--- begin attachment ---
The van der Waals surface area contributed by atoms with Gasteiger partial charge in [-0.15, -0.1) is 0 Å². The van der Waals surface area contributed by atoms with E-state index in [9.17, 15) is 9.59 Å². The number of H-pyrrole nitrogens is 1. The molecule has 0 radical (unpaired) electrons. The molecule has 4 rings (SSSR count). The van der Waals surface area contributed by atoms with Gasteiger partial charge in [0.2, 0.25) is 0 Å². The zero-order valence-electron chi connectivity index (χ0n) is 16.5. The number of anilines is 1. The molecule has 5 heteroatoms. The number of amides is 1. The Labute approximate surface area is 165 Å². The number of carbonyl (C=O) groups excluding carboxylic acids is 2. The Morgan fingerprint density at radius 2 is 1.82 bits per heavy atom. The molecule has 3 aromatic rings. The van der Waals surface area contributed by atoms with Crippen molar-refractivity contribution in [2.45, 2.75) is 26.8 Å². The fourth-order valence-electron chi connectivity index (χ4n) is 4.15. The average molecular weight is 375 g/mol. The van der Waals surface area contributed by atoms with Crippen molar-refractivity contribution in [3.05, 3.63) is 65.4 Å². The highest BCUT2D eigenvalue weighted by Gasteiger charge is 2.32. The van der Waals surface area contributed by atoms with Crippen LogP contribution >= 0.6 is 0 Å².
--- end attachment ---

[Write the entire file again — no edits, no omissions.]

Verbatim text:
The van der Waals surface area contributed by atoms with Gasteiger partial charge in [-0.15, -0.1) is 0 Å². The van der Waals surface area contributed by atoms with E-state index in [9.17, 15) is 9.59 Å². The number of H-pyrrole nitrogens is 1. The molecule has 0 radical (unpaired) electrons. The molecule has 4 rings (SSSR count). The van der Waals surface area contributed by atoms with Gasteiger partial charge in [0.2, 0.25) is 0 Å². The zero-order valence-electron chi connectivity index (χ0n) is 16.5. The number of anilines is 1. The molecule has 5 heteroatoms. The number of amides is 1. The Labute approximate surface area is 165 Å². The number of carbonyl (C=O) groups excluding carboxylic acids is 2. The Morgan fingerprint density at radius 2 is 1.82 bits per heavy atom. The molecule has 3 aromatic rings. The van der Waals surface area contributed by atoms with Crippen molar-refractivity contribution in [2.45, 2.75) is 26.8 Å². The fourth-order valence-electron chi connectivity index (χ4n) is 4.15. The average molecular weight is 375 g/mol. The van der Waals surface area contributed by atoms with Crippen molar-refractivity contribution in [3.05, 3.63) is 65.4 Å². The highest BCUT2D eigenvalue weighted by Gasteiger charge is 2.32. The van der Waals surface area contributed by atoms with Crippen LogP contribution >= 0.6 is 0 Å².